One paper suggests “shedding” its wheels may save the rover’s ability to move around as intended.
Curiosity is NASA’s fifth rover to roam the red planet, landing on Mars in August of 2012. But within just a year of driving around there were reports of damage to its wheels. As time goes on, the wheels tear due to repeated bending of the metal as they traverse hard rocky surfaces and are punctured by driving over sharp pointed rocks, according to solar system specialist and science communicator Emily Lakdawalla writing for the Planetary Society in 2014.
The pointed rocks weren’t thought to be a problem during testing, but it turns out that, while the wheels can withstand 1/6 of the rover’s weight (one wheel) sitting on a pointed rock, they have trouble withstanding the full weight of the rover pushing the front wheels into pointed rocks. This is why the front wheels are most affected by the punctures while the back wheels are least affected.
Since sending a pit crew out to Mars to give Curiosity a tune up is out of the question, rover operators have had to focus on cautiously driving to avoid pointed rocks and further damage to prolong the integrity of the wheels.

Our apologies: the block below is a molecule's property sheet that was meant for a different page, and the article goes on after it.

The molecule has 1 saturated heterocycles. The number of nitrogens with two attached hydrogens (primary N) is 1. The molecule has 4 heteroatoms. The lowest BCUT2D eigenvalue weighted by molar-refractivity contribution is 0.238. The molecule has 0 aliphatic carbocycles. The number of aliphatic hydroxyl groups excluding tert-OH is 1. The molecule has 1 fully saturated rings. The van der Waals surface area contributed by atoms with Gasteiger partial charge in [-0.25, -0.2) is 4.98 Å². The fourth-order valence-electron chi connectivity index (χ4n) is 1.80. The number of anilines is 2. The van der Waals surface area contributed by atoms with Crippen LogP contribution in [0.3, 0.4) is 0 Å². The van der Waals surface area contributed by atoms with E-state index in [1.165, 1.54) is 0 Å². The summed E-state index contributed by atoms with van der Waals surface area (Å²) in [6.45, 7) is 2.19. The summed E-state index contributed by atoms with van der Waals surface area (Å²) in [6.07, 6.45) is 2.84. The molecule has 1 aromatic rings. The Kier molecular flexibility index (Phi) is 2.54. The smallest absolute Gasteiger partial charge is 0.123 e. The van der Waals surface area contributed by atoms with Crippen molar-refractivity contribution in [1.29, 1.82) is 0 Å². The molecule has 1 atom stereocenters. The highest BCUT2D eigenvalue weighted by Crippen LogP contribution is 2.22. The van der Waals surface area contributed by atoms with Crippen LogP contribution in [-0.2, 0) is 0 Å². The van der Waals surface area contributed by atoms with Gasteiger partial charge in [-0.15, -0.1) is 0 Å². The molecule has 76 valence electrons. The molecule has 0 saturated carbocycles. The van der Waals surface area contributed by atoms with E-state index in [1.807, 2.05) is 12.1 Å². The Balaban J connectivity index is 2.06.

A paper published by NASA’s Jet Propulsion Laboratory (JPL) in March of 2020 provides some insights on what the future of Curiosity’s wheels may hold in a worst-case scenario.
In the paper, titled “Rimmed Wheel Performance on the Mars Science Laboratory Scarecrow Rover,” authors Evan Graser, Sean McGill, Arturo Rankin, and Alex Bielawiec warn that if enough of the grousers (the parts that stick out of the wheel and dig into the sand) break then the wheel could essentially split into two pieces. In this scenario, the rover would be dragging a loose portion of the metal wheels, which could pose a threat to the cabling that runs from the wheels to the rest of the rover.
Graser, et al. propose that strategically shedding 2/3 of the wheel by driving it over a sturdy rock embedded in the ground may be a valid way to mitigate the risks. After all, if that portion of the wheel is broken off completely and left behind on the Martian surface, it will pose no threat to the cabling on the rover. They claim that this shedding will not affect the rover’s ability to drive around.
“Test results indicate that if wheel shedding could be successfully executed in flight, Curiosity could continue to drive indefinitely on rimmed wheels.” — Graser, et al.
Readers are highly encouraged to check out the paper themselves. It includes interesting insights and images about how engineers test ideas regarding Curiosity.
So, could the solution to damaged wheels be as simple as having less wheel? Possibly.